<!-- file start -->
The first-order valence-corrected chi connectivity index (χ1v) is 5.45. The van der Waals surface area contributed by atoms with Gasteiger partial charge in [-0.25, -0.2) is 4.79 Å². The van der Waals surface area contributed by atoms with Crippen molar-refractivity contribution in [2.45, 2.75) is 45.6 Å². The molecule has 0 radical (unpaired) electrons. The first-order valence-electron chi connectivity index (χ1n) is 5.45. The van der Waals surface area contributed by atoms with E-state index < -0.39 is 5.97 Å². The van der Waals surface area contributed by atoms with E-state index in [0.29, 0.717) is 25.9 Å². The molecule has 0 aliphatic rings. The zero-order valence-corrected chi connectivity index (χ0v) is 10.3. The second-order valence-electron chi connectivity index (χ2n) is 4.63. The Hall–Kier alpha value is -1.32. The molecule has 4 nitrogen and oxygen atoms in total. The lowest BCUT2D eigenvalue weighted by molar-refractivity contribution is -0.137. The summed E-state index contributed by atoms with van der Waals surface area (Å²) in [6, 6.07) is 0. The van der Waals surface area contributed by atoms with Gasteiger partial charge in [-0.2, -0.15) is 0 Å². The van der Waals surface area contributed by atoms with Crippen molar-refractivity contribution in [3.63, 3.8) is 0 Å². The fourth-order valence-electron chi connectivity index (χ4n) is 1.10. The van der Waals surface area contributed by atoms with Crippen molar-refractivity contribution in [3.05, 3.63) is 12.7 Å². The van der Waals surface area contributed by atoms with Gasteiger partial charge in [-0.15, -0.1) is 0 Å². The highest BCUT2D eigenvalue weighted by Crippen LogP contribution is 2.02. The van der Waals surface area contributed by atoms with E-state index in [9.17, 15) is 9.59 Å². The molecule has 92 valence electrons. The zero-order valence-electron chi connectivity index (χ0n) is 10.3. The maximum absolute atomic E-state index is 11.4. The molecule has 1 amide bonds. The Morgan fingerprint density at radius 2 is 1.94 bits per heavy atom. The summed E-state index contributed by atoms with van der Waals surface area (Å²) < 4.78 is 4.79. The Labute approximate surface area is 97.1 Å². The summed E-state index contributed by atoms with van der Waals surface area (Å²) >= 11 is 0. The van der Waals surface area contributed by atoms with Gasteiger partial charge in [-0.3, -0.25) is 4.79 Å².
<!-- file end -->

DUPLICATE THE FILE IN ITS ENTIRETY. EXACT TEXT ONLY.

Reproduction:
The first-order valence-corrected chi connectivity index (χ1v) is 5.45. The van der Waals surface area contributed by atoms with Gasteiger partial charge in [-0.25, -0.2) is 4.79 Å². The van der Waals surface area contributed by atoms with Crippen molar-refractivity contribution in [2.45, 2.75) is 45.6 Å². The molecule has 0 radical (unpaired) electrons. The first-order valence-electron chi connectivity index (χ1n) is 5.45. The van der Waals surface area contributed by atoms with E-state index < -0.39 is 5.97 Å². The van der Waals surface area contributed by atoms with E-state index in [0.29, 0.717) is 25.9 Å². The molecule has 0 aliphatic rings. The zero-order valence-corrected chi connectivity index (χ0v) is 10.3. The second-order valence-electron chi connectivity index (χ2n) is 4.63. The Hall–Kier alpha value is -1.32. The molecule has 4 nitrogen and oxygen atoms in total. The lowest BCUT2D eigenvalue weighted by molar-refractivity contribution is -0.137. The summed E-state index contributed by atoms with van der Waals surface area (Å²) in [6, 6.07) is 0. The van der Waals surface area contributed by atoms with Gasteiger partial charge in [-0.2, -0.15) is 0 Å². The van der Waals surface area contributed by atoms with Crippen molar-refractivity contribution in [3.63, 3.8) is 0 Å². The fourth-order valence-electron chi connectivity index (χ4n) is 1.10. The van der Waals surface area contributed by atoms with Crippen molar-refractivity contribution in [3.05, 3.63) is 12.7 Å². The van der Waals surface area contributed by atoms with Gasteiger partial charge in [-0.15, -0.1) is 0 Å². The highest BCUT2D eigenvalue weighted by Crippen LogP contribution is 2.02. The van der Waals surface area contributed by atoms with E-state index in [9.17, 15) is 9.59 Å². The molecule has 92 valence electrons. The zero-order valence-electron chi connectivity index (χ0n) is 10.3. The maximum absolute atomic E-state index is 11.4. The molecule has 1 amide bonds. The Morgan fingerprint density at radius 2 is 1.94 bits per heavy atom. The summed E-state index contributed by atoms with van der Waals surface area (Å²) < 4.78 is 4.79. The Labute approximate surface area is 97.1 Å². The summed E-state index contributed by atoms with van der Waals surface area (Å²) >= 11 is 0. The van der Waals surface area contributed by atoms with Gasteiger partial charge in [-0.3, -0.25) is 4.79 Å².